Angels of Light | Review | Live at the Bowery BallroomThe Sound of Old Wounds That Can Never Quite Heal It was dirge night at the Bowery Ballroom on Thursday, when the Angels of Light and Calla shared a bill. Tempos were slow and deliberate; instruments droned and tolled. Yet the bands were as dissimilar as landscape paintings and still lifes, as the Angels of Light let their music expand panoramically, while Calla kept its songs tightly contained.
The Angels of Light are led by Michael Gira, who from 1982 to 1997 was the songwriter, guitarist and singer of the Swans. Over those 15 years, that group's music gradually evolved from brutal noise-rock to somber, ritualistic drones. With the Angels of Light, he carries his obsessions into a seemingly calmer domain, where shock and heartbreak have melted into resignation.
Mr. Gira played a few songs from the Angels of Light album "How I Loved You" (Young God) and affably introduced some equally bleak new material. He strummed an echoing acoustic guitar and sang in a dry, stoic voice, intoning lyrics like "Suck the hatred from my mouth/Raise the dead man that you found." The other three band members layered the songs with simulated vibraphone and piano, muffled drumbeats and touches like hammer dulcimer, melodica or Dana Schecter's airy, wordless vocals.
As the songs methodically circled through two or three chords, long instrumental stretches unfolded like pastorales, with glimmering passages of stasis. But the lulling patterns could also lead to vertiginous crescendos, stomping cacophony or a jolting final break, dispelling the pretty consonances. It was the sound of old wounds that could never entirely heal.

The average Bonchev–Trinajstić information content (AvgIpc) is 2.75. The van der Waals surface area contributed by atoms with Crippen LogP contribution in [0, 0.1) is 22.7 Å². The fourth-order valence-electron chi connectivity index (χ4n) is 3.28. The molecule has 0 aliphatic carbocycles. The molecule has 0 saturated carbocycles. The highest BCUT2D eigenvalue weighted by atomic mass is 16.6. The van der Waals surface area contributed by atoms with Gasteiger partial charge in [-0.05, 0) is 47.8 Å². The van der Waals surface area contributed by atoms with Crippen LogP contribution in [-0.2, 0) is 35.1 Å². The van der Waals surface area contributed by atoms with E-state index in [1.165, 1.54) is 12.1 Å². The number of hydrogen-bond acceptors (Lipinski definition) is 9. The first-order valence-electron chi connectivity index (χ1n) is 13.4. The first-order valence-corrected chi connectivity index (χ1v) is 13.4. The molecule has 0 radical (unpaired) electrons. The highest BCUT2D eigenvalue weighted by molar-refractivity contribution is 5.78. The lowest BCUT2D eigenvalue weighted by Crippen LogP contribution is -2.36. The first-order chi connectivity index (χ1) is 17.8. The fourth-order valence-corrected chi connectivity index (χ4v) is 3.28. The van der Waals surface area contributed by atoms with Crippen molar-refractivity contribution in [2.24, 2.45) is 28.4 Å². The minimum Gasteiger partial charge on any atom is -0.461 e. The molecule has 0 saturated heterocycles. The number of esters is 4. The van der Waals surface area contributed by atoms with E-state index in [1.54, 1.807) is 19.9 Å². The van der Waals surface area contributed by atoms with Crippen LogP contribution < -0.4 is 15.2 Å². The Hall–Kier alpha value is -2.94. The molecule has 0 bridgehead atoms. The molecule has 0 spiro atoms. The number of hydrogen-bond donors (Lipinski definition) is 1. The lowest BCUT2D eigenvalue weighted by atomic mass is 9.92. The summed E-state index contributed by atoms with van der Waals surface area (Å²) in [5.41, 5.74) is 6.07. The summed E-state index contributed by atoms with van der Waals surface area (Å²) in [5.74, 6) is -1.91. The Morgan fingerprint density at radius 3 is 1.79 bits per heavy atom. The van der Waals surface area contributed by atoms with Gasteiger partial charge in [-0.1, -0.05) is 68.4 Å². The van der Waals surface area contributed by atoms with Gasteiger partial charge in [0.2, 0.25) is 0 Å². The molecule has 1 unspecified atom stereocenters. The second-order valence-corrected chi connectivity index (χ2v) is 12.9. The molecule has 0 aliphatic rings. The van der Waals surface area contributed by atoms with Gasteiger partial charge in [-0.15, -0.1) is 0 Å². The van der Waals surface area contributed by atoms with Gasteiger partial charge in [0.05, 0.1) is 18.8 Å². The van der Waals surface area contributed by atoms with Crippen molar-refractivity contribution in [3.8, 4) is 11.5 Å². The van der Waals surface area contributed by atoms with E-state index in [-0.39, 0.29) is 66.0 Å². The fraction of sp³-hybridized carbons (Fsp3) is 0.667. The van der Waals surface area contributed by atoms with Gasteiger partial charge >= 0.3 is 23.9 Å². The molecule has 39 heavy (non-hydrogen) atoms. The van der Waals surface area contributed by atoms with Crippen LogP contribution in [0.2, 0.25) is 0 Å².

Calla was no less depressive, but it tiptoed through most of its set, including an announced tribute to George Harrison, his song "Long, Long Time." The band is a trio of Texans transplanted to Brooklyn, and its most recent album, "Scavengers" (Young God), was produced by Mr. Gira. But its musical homes are late-1970's England, when bands like Joy Division were devising haggard mope-rock; the California retreats of Neil Young; and the after- hours New York of the Velvet Underground.
Most of Calla's songs began without drums, as Aurelio Valle played an isolated guitar chord or two and sang a few words in a near whisper, musing through lines like "They set you up to fall, forget it." Wayne B. Magruder's drumbeat, when it came, was measured and patient; the guitar sometimes took on feedback or distortion without getting any louder, and more rarely led the band into a buildup that provided no release. The songs accepted despair without surprise or expectations.